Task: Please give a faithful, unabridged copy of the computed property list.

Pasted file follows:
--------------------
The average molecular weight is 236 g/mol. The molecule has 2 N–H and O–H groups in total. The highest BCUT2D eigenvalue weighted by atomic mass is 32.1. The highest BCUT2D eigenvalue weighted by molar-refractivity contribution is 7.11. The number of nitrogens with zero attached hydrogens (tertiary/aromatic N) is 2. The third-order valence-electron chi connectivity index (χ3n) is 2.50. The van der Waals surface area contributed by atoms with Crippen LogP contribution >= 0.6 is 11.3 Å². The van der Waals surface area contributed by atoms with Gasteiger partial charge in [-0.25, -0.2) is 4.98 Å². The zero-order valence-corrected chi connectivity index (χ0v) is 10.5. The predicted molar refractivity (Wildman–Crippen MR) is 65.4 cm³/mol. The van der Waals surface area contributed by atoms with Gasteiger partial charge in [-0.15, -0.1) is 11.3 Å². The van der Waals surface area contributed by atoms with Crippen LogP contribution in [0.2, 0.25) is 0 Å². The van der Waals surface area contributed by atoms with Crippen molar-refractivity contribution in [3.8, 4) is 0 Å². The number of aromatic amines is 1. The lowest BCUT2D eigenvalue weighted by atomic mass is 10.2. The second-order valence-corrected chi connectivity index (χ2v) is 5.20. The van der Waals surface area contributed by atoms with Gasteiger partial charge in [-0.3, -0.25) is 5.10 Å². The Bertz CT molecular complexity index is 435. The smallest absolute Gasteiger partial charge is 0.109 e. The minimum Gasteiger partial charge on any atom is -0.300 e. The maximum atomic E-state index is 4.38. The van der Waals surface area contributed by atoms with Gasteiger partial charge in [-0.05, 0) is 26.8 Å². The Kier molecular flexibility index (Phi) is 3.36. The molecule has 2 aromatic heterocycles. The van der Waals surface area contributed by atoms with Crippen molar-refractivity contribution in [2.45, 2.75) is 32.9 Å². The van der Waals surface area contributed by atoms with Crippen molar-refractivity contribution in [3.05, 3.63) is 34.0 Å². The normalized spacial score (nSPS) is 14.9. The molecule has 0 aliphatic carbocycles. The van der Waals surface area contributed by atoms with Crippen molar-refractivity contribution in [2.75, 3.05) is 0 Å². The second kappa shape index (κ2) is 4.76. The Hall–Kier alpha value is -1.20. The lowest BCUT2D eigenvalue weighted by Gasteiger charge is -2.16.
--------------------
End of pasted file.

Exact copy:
The average molecular weight is 236 g/mol. The molecule has 2 N–H and O–H groups in total. The highest BCUT2D eigenvalue weighted by atomic mass is 32.1. The highest BCUT2D eigenvalue weighted by molar-refractivity contribution is 7.11. The number of nitrogens with zero attached hydrogens (tertiary/aromatic N) is 2. The third-order valence-electron chi connectivity index (χ3n) is 2.50. The van der Waals surface area contributed by atoms with Crippen LogP contribution >= 0.6 is 11.3 Å². The van der Waals surface area contributed by atoms with Gasteiger partial charge in [-0.25, -0.2) is 4.98 Å². The zero-order valence-corrected chi connectivity index (χ0v) is 10.5. The predicted molar refractivity (Wildman–Crippen MR) is 65.4 cm³/mol. The van der Waals surface area contributed by atoms with Gasteiger partial charge in [-0.15, -0.1) is 11.3 Å². The van der Waals surface area contributed by atoms with Crippen LogP contribution in [0.2, 0.25) is 0 Å². The van der Waals surface area contributed by atoms with Crippen molar-refractivity contribution in [3.8, 4) is 0 Å². The number of aromatic amines is 1. The lowest BCUT2D eigenvalue weighted by atomic mass is 10.2. The second-order valence-corrected chi connectivity index (χ2v) is 5.20. The van der Waals surface area contributed by atoms with Gasteiger partial charge in [-0.3, -0.25) is 5.10 Å². The Bertz CT molecular complexity index is 435. The smallest absolute Gasteiger partial charge is 0.109 e. The minimum Gasteiger partial charge on any atom is -0.300 e. The maximum atomic E-state index is 4.38. The van der Waals surface area contributed by atoms with Gasteiger partial charge in [-0.05, 0) is 26.8 Å². The Kier molecular flexibility index (Phi) is 3.36. The molecule has 2 aromatic heterocycles. The van der Waals surface area contributed by atoms with Crippen molar-refractivity contribution in [2.45, 2.75) is 32.9 Å². The van der Waals surface area contributed by atoms with Crippen molar-refractivity contribution in [3.05, 3.63) is 34.0 Å². The normalized spacial score (nSPS) is 14.9. The molecule has 0 aliphatic carbocycles. The van der Waals surface area contributed by atoms with Crippen molar-refractivity contribution in [2.75, 3.05) is 0 Å². The second kappa shape index (κ2) is 4.76. The Hall–Kier alpha value is -1.20. The lowest BCUT2D eigenvalue weighted by Gasteiger charge is -2.16.